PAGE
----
A Systematic Review

Management of Primary Headaches During Pregnancy, Postpartum, and Breastfeeding

Ian J. Saldanha MBBS, MPH, PhD; Wangnan Cao PhD; Monika Reddy Bhuma BDS, MPH; Kristin J. Konnyu PhD; Gaelen P. Adam MLIS, MPH; Shivani Mehta BA; Andrew R. Zullo PharmD, PhD; Kenneth K. Chen MD; Julie L. Roth MD; Ethan M. Balk MD, MPH


Headache. 2021;61(1):11-43. 

In This Article


We used established methodology for conducting SRs as outlined in the AHRQ Methods Guide for Effectiveness and Comparative Effectiveness Reviews.[7] We developed the research questions and protocol after in-depth discussions with a panel of key informants and technical experts. The prospectively registered review protocol is available through PROSPERO (registration number: CRD42020158310).

Search Strategy

We conducted two parallel searches: (a) for primary studies evaluating benefits and harms of various pharmacologic and non-pharmacologic interventions in pregnant, postpartum, or breastfeeding women with primary headache (these studies provide "direct evidence" to manage headaches), and (b) for SRs evaluating harms (not benefits) of various pharmacologic and non-pharmacologic interventions in women in the same phases but regardless of indication for the intervention (these SRs provide "indirect evidence" with regards to use for primary headache). The latter search was conducted because some interventions of interest, such as antiepileptics and NSAIDs, are most commonly used during pregnancy for non-primary headache-related indications.

Appendix A details the search strategies used in this SR. For direct evidence, we searched for published studies in Medline (via PubMed), Embase, the Cochrane Central Register of Clinical Trials, and CINAHL, and for unpublished studies in ClinicalTrials.gov. The search included controlled-vocabulary terms and free-text words related to pregnancy, postpartum, breastfeeding, headache, migraine, tension headache, cluster headache, other TACs, and the various interventions of interest. For indirect evidence, we searched Medline (via PubMed), the Cochrane Database of SRs, and Epistemonikos; these searches did not include terms for headaches. No date or language restrictions were applied. The searches were independently peer reviewed. All searches were current as of June 5, 2020. We also scanned the reference lists of available clinical practice guidelines and SRs for potentially eligible studies.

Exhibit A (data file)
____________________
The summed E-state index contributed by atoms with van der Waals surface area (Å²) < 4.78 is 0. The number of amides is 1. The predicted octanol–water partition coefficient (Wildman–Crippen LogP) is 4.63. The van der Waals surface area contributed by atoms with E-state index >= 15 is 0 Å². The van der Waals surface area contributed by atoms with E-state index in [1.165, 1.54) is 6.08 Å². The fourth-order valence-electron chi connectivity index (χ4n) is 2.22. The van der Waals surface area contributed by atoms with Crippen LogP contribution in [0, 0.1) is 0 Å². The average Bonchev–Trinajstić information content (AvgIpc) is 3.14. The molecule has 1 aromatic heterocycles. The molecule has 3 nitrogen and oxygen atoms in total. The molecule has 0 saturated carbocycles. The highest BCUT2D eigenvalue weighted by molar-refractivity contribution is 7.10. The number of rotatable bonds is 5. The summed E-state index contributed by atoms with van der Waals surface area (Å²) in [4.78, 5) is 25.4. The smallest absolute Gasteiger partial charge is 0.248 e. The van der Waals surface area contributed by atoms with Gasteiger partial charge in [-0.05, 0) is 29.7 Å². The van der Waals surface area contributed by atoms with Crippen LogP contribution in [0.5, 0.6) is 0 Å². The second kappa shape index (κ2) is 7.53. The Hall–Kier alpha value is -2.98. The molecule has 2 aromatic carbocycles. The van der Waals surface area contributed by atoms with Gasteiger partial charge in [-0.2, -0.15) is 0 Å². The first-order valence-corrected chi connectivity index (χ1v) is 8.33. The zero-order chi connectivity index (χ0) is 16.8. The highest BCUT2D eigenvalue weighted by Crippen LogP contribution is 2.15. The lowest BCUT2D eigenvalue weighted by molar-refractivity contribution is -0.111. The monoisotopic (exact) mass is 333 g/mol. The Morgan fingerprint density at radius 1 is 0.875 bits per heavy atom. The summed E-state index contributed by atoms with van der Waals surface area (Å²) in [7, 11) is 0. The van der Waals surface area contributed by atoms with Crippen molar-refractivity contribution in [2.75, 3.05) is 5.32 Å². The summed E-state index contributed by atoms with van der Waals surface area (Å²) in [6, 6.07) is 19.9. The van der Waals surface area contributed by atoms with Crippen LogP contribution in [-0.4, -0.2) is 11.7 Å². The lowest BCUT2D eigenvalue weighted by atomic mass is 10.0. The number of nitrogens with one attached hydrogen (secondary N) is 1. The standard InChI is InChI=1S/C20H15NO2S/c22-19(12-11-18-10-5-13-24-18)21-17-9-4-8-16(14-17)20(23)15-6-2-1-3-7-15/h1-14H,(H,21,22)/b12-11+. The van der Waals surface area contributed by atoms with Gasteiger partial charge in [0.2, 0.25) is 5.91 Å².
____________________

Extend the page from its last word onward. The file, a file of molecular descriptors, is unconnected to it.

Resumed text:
Study and SR Selection

Nine investigators screened each title and abstract independently in duplicate using the online program abstrackr (https://abstrackr.cebm.brown.edu/). All accepted citations were retrieved and reviewed in full text. All discrepancies were resolved through discussion.

For direct evidence, we included studies of women who were pregnant, attempting to become pregnant, postpartum (defined as up to 12 months post-delivery), or breastfeeding (for any length of time) with a history of primary headache (for prevention) or with acute attacks of primary headache (for treatment). We considered any pharmacologic and non-pharmacologic intervention for prevention or treatment (Appendix B). Appendix C lists our outcomes of interest and indicates the ones we prioritized for assessment of strength of evidence (SoE). Outcome prioritization was based on consultation with the panel of key informants and technical experts. Studies could be of any sample size and design, including randomized controlled trials (RCTs), prospective or retrospective nonrandomized comparative studies (NRCSs), single-group studies, and N-of-1 trials.

For indirect evidence, we included SRs of studies assessing harms of the same interventions (described in Appendix B) in women who were pregnant, attempting to become pregnant, postpartum, or breastfeeding, regardless of indication for the intervention. SRs had to fulfill each of four minimum criteria that we established a priori: (a) specified eligibility criteria for including studies, (b) conducted a comprehensive search (defined as searched at least two electronic databases and searched for unpublished studies through at least one source), (c) assessed risk of bias (RoB) in included studies using any instrument, and (d) used appropriate methods for meta-analysis, if conducted.

Data Extraction, Study RoB Assessment, and SR Quality Assessment

For each study, one investigator assessed RoB and extracted data into the Systematic Review Data Repository (https://srdr.ahrq.gov). All extractions were verified independently by a second investigator. To assess RoB in primary studies, we implemented questions from the Cochrane Risk of Bias Tool,[8] the Risk of Bias in Nonrandomized Studies (ROBINS-I) Tool,[9] and the National Heart, Lung, and Blood Institute (NHLBI) Quality Assessment Tool.[10] We assessed the quality of the SRs using specific items from AMSTAR 2 (A Measurement Tool to Assess SRs, Version 2).[11]

Strength of Evidence Assessment

We graded the SoE as per the AHRQ Methods Guide.[7] As part of this multidimensional assessment, we considered RoB, consistency across studies, precision, and directness. For each prioritized outcome within each intervention comparison, we assigned a SoE rating of high, moderate, low, or insufficient. To determine each SoE, we began with a high rating and then iteratively downgraded for each domain (RoB, consistency, precision, and directness) for which a problem was identified. Grades of high, moderate, and low SoE indicate the degree of confidence we have that the estimate lies close to the true effect; a rating of insufficient suggests that, based on the available evidence, we are unable to estimate an effect or we have no (or very low) confidence in the estimate of effect.[7]